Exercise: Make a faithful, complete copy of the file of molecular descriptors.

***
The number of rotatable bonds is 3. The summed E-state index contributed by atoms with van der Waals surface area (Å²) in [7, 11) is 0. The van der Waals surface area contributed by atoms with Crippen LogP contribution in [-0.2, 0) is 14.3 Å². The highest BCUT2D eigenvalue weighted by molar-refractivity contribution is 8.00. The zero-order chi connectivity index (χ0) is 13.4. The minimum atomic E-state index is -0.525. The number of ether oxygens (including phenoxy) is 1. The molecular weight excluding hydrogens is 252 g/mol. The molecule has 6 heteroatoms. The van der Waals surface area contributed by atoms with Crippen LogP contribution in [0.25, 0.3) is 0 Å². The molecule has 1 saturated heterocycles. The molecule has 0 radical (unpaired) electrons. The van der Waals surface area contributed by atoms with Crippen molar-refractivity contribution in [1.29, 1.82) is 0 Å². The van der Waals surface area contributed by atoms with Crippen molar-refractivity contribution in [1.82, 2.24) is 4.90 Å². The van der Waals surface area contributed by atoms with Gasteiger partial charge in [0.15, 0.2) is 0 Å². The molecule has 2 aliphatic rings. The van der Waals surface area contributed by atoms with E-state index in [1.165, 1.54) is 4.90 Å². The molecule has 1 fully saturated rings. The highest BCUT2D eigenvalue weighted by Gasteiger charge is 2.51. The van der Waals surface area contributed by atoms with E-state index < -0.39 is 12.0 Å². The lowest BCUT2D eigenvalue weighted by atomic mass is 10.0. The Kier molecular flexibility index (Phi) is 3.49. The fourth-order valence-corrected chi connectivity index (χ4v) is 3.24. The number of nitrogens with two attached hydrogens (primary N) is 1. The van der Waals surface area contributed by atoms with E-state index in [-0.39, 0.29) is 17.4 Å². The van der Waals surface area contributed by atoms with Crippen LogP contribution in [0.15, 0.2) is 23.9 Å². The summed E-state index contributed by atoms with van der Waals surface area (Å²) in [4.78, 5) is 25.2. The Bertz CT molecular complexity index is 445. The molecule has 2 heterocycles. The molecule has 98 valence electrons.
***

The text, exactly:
The number of rotatable bonds is 3. The summed E-state index contributed by atoms with van der Waals surface area (Å²) in [7, 11) is 0. The van der Waals surface area contributed by atoms with Crippen LogP contribution in [-0.2, 0) is 14.3 Å². The highest BCUT2D eigenvalue weighted by molar-refractivity contribution is 8.00. The zero-order chi connectivity index (χ0) is 13.4. The minimum atomic E-state index is -0.525. The number of ether oxygens (including phenoxy) is 1. The molecular weight excluding hydrogens is 252 g/mol. The molecule has 6 heteroatoms. The van der Waals surface area contributed by atoms with Crippen LogP contribution in [0.25, 0.3) is 0 Å². The molecule has 1 saturated heterocycles. The molecule has 0 radical (unpaired) electrons. The van der Waals surface area contributed by atoms with Crippen molar-refractivity contribution in [1.29, 1.82) is 0 Å². The van der Waals surface area contributed by atoms with Crippen molar-refractivity contribution in [1.82, 2.24) is 4.90 Å². The van der Waals surface area contributed by atoms with Gasteiger partial charge in [0.15, 0.2) is 0 Å². The molecule has 2 aliphatic rings. The van der Waals surface area contributed by atoms with E-state index in [1.165, 1.54) is 4.90 Å². The molecule has 1 fully saturated rings. The highest BCUT2D eigenvalue weighted by Gasteiger charge is 2.51. The van der Waals surface area contributed by atoms with E-state index < -0.39 is 12.0 Å². The lowest BCUT2D eigenvalue weighted by atomic mass is 10.0. The Kier molecular flexibility index (Phi) is 3.49. The fourth-order valence-corrected chi connectivity index (χ4v) is 3.24. The number of nitrogens with two attached hydrogens (primary N) is 1. The van der Waals surface area contributed by atoms with E-state index in [-0.39, 0.29) is 17.4 Å². The van der Waals surface area contributed by atoms with Crippen LogP contribution in [0.15, 0.2) is 23.9 Å². The summed E-state index contributed by atoms with van der Waals surface area (Å²) in [4.78, 5) is 25.2. The Bertz CT molecular complexity index is 445. The molecule has 2 heterocycles. The molecule has 98 valence electrons.